‘9-22’: Animated Drama Explores Deceptions of U.S. Foreign Policy

Tara Taghizadeh

 

The film 9-22, is about a Washington, D.C.-based lawyer who ends up fighting for his life, as he struggles to investigate the untold, dark history of U.S.-Iran relations in the 1980s to save his client (an imprisoned former Navy Special Operations pilot). 9/22/1980 was the date Saddam Hussein invaded Iran and started the Iran-Iraq war. 9/22 was also the name of Saddam Hussein’s chemical warfare program’s code name.

 

The film is written and directed by Bamdad Bahar and is expected to be released towards the end of the year. Highbrow Magazine Editor and Publisher Tara Taghizadeh interviewed Bahar about the film.

 

Animated Drama 92 minutes. (Original Soundtrack.)

 

 

Highbrow Magazine: How long did it take you to write/produce/direct the animation movie?

 

Bamdad Bahar: Overall, perhaps 15 years. The project started originally with research I performed for my father (Dr. Jalil Bahar) who had a TV call-in show on Iranian Satellite TV – back in 2002. When I found out about the full scope of what had happened behind the scenes during the Tehran Hostage Crisis and later with the Iran-Contra Affair – and linked the dots – the story was incredible to me. I felt people should know about it.

 

So, I wrote a screenplay, published a book of the screenplay, and tried to persuade all kinds of people in the film business, and even local theater to make the movie or put on a play about it. One thing led to another, and after a lot of rejections, I finally decided to do an animation movie on my own to get the story out. I should say that one of the music pieces for the movie was written in the 1980s and goes back to the time when the actual events took place.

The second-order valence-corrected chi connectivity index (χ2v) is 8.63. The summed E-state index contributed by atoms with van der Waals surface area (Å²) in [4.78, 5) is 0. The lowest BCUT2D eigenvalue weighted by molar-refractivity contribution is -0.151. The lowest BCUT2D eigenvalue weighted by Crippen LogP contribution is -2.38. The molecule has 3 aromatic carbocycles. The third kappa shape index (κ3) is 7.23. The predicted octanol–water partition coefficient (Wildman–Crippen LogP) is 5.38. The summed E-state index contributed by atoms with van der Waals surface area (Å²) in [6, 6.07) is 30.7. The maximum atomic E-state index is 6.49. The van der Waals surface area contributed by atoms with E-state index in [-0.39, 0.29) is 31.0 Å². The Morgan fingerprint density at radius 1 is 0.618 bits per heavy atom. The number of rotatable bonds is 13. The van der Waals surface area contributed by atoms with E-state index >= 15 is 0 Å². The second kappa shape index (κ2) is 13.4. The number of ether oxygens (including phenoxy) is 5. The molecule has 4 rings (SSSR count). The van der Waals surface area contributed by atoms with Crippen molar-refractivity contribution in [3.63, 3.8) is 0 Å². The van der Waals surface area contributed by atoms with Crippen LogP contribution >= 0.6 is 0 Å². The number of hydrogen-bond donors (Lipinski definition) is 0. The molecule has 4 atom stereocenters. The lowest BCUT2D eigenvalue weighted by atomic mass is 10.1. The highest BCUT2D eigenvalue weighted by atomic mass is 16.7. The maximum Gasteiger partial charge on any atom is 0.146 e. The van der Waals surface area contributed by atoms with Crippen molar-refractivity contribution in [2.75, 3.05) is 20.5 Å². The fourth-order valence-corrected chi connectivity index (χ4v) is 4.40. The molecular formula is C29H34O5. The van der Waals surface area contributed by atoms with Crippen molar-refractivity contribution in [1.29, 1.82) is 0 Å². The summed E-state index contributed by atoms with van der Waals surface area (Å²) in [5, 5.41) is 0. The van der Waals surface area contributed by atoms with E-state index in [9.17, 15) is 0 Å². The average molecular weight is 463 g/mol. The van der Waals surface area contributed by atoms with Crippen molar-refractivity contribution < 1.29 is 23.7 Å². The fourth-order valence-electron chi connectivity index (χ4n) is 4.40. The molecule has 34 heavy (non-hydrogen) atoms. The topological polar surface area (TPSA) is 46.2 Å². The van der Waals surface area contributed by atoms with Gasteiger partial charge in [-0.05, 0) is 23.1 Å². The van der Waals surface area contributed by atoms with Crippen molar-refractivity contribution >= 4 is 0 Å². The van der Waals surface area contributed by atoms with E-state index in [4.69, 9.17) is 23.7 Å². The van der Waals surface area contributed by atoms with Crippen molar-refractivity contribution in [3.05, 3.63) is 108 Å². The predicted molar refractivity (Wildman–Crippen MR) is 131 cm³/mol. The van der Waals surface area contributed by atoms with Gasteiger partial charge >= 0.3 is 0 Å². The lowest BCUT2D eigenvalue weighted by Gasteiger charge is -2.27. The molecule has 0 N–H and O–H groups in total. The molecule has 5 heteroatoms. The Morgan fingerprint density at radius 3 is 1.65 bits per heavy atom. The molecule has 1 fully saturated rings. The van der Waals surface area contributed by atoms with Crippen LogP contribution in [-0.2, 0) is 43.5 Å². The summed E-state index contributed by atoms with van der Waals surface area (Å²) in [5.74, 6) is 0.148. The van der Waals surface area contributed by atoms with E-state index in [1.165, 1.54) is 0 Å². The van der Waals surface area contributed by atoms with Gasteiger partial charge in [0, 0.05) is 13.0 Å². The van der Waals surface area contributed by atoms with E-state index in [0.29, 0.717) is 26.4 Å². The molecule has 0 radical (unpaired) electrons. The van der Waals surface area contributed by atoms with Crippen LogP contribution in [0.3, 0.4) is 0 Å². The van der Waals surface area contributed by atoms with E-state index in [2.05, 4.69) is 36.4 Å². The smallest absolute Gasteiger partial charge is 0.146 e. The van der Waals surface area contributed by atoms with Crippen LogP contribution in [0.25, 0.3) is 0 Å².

Tell us a bit about the politics of the film, and what message you wish to get across to viewers.

 

On one dimension, it’s a historical piece and it’s designed to link the dots. Every day, we get daily news snap shots, but its very difficult to connect the dots and understand a story holistically. So, the movie tries to do that – in a dramatic interesting way. Its NOT a documentary, but it does attempt to bring disparate events together through the life of the protagonist.

 

The message is very simple – to American voters – don’t think what happens thousands of miles away doesn’t affect what happens in the U.S.! These are NOT isolated incidents. This is about events that happened in Iran, that impacted democracy in the U.S. It’s about how politicians in the U.S. manipulated events in Iran to undermine democracy in the U.S.

 

The tag line for the movie, is “Democracy Held Hostage”. Yes, U.S. embassy personnel were taken hostage. Yes, arms were sold clandestinely to Iran. But most interesting, of all, was that the hostage-taking was used to undermine Jimmy Carter politically by the Ronald Reagan campaign team; and the money from arms sales was used to bring in literally billions of dollars’ worth of crack cocaine from Central America into the U.S. for distribution into African-American neighborhoods – to in the end incarcerate millions of them – and get them off voter rolls (and transform America politically) – the “Reagan Revolution” and a power shift in Congress. What happened in Iran affected ordinary Americans in the U.S.

 

 

What misconceptions do you believe most Americans have about Iran and Iranian politics?

 

That somehow Iranians are evil and hate America. The reality is that Iran and Iranians are being manipulated for domestic U.S. political consumption. Iran and Iranians are the victims here, and are being used to achieve domestic political goals. This is the fundamental concept.